28 September 2016

King's Cross Coffee Guide

When I started working in King's Cross in early 2010, I never thought I'd see the day when I would be able to write a guide to the neighbourhood's coffee scene. I used to go on two-mile round-trips on my lunch break to places like The Espresso Room because there just wasn't anything good nearby. Now, though, there are, if not a surfeit, then at least a goodly number of speciality coffee venues. The following are my favourites.

Note: there are various ways to define the King's Cross area, but I tend to count anything south of the Euston Road as Bloomsbury and anything west of the British Library as Euston — essentially, if King's Cross is the nearest Tube station, it's included!


When Caravan opened next to the new outpost of Central St Martins in 2012, I was delighted: partly because they roast, sell and serve excellent coffee and partly because I hoped that it would be a sign of things to come for King's Cross. Whether it's a beautifully prepared piccolo or a flavoursome hand-brewed filter coffee, Caravan always gets it right. If I don't have time for lunch, I still like to perch at the back of the restaurant behind the coffee bar, watching the roasting, cupping and tasting that is often taking place. They do coffee to take away too, although not usually hand-brewed filters.

Caravan is located at 1 Granary Square, London, N1C 4AA. Full review. Website. Twitter. Instagram.


One of the newest coffee shops to open in King's Cross, Frequency is slightly off the beaten track but its King's Cross Road location is only a brisk five-minute stroll from the station and it is well worth seeking out for its well-made espresso-based drinks and Aeropress- and V60-brewed filter coffees. The coffee is from Workshop and there are also plenty of tempting sweet treats. Justo and his team are lovely too — say hi from me if you stop by!

Frequency is located at 121 King's Cross Road, London, WC1X 9NH. Full review. Website. Twitter. Instagram.


Lanark is so close to my office that it sometimes feels too lazy to pop in for a coffee when I could just as easily make my own, but they do it so much better than I can! Lanark occupies the space that was once home to Drink, Shop & Dash (RIP); it's a small café with only a handful of seats in the window. They serve espresso-based drinks and batch brew filter coffee. Rumour has it that if you ask nicely (and come when it's quiet), they will make you a pourover, but I am always too British to ask, sticking instead to the excellent piccolos and macchiatos.

Lanark is located at 11 Caledonian Road, London, N1 9DX. Twitter. Instagram.

Noble Espresso

Once a more integrated part of the popular KERB street food market, which has since decamped further north up King's Boulevard, Noble & Espresso usually pitches up on Battle Bridge Place — at the back of King's Cross Station and just south-east of the new Pancras Square development. The espresso-based drinks are always good even when the barista is faced with a queue of epic proportions. The gold-accented takeaway cups are also very Instagram-friendly.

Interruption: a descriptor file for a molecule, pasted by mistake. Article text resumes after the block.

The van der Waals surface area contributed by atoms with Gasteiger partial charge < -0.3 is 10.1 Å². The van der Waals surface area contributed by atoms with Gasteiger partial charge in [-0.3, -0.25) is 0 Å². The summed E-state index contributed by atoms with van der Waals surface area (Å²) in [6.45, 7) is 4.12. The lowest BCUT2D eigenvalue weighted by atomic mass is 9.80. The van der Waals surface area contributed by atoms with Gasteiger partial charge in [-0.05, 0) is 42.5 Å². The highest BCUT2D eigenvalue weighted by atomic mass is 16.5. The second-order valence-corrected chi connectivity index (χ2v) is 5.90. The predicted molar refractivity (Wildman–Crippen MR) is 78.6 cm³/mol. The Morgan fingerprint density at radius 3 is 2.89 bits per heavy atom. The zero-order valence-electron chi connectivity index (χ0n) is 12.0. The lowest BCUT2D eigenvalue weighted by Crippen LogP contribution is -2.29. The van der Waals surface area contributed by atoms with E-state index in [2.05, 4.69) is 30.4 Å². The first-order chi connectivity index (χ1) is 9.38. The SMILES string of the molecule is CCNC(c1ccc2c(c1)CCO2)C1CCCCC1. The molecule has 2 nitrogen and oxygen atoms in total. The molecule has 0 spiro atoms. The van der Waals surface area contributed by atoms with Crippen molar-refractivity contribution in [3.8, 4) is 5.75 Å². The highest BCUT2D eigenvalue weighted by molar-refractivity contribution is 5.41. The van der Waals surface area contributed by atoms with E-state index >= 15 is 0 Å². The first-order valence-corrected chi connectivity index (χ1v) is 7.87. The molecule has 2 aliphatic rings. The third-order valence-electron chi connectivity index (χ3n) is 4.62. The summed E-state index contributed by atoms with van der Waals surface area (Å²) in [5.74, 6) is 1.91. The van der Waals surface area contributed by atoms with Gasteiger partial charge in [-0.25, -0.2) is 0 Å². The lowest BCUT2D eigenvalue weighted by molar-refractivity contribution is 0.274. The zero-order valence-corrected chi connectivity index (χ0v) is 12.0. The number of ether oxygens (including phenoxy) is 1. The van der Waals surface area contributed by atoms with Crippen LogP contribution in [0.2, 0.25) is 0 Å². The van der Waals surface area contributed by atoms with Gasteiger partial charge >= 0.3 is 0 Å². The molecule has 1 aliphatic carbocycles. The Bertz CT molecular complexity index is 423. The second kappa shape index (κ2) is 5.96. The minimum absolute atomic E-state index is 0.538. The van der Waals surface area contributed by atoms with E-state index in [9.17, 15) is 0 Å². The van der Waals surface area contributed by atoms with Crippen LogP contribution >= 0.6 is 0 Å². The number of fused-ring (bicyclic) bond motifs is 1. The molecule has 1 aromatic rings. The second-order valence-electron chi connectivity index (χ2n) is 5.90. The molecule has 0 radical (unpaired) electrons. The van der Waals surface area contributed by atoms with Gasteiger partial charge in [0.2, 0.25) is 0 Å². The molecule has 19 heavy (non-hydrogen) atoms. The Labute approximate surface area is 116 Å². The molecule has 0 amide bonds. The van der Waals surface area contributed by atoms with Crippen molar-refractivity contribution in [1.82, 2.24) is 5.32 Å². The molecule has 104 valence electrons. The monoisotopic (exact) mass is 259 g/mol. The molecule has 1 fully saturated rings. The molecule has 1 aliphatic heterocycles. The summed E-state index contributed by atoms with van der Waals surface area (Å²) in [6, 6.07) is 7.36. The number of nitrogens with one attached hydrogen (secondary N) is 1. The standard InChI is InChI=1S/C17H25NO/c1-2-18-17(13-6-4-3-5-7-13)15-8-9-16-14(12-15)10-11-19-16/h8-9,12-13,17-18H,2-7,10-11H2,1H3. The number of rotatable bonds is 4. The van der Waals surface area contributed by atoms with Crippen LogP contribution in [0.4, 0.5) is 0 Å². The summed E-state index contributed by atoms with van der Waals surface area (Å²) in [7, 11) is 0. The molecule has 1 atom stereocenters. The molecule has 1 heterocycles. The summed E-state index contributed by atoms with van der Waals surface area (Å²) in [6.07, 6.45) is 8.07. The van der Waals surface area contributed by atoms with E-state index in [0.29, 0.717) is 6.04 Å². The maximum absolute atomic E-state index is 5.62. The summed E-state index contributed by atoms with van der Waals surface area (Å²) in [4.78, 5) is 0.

Noble Espresso is located at Battle Bridge Place, London, N1C 4TB. Website. Twitter. Instagram.


I had enjoyed the delights of Notes' other cafés for several years when they rocked up in Pancras Square back in 2013. Cosy and cool with plenty of seating, both inside and overlooking the fountains in the square, Notes is open all day (until 9 or 10 pm most days), serving wine and cocktails in the evenings and often hosting live music and other events. They used to roast their own coffee just up the road but their roastery has now moved to East London. The espresso drinks are very good and there is usually a good selection of sandwiches, salads and sweets on offer.

Notes is located at 1 Pancras Square, London, N1C 4AG. Full reviewWebsite. Twitter. Instagram.


It took me until March this year to visit Cornish roaster Origin's Charlotte Road branch in Shoreditch, but it was worth the wait: the Ethiopian pourover I had was probably the best pourover I've had all year. Origin have had a little concession in the entrance hall of the British Library, a few minutes' walk from King's Cross station, for some time but it was their takeover of the formerly uninspiring coffee hatch on the Euston Road side of the library that I was waiting for.

'Hatch' doesn't cut it any more: the café is long and slim with several stools along the window, just opposite the minimalist, tiled coffee bar. There are also a handful of tables on the pavement outside and while the prospect of a relaxing coffee on the Euston Road may not sound like too enticing a prospect, Origin have created a beautiful space and it's a lovely place to sit, especially when the sun is out. The coffee is, as you would expect, excellent: I've already had several Kalita Wave pourovers and a piccolo, all of which have been prepared with beautiful precision. There are also some beautifully styled breakfast and lunch offerings that are a little on the pricey side but look great.

Essentially, I like Origin's new coffee bar so much that I often find myself taking the bus to Euston so that I have the excuse to walk past the British Library on the way into the British Library.

Origin is located at 96 Euston Road, London, NW1 2DB. Full review (Charlotte Road branch). Website. Twitter. Instagram.


A short walk from the station on Caledonian Road, Pattern is a cosy café that serves very nice coffee from Bristol-based Extract Coffee. Don't miss the colourful artwork or the delicious cakes and pastries; the lunch menu often has plenty of interesting choices too.

Pattern is located at 82 Caledonian Road, London, N1 9DN. Full review. Website. Twitter. Instagram.

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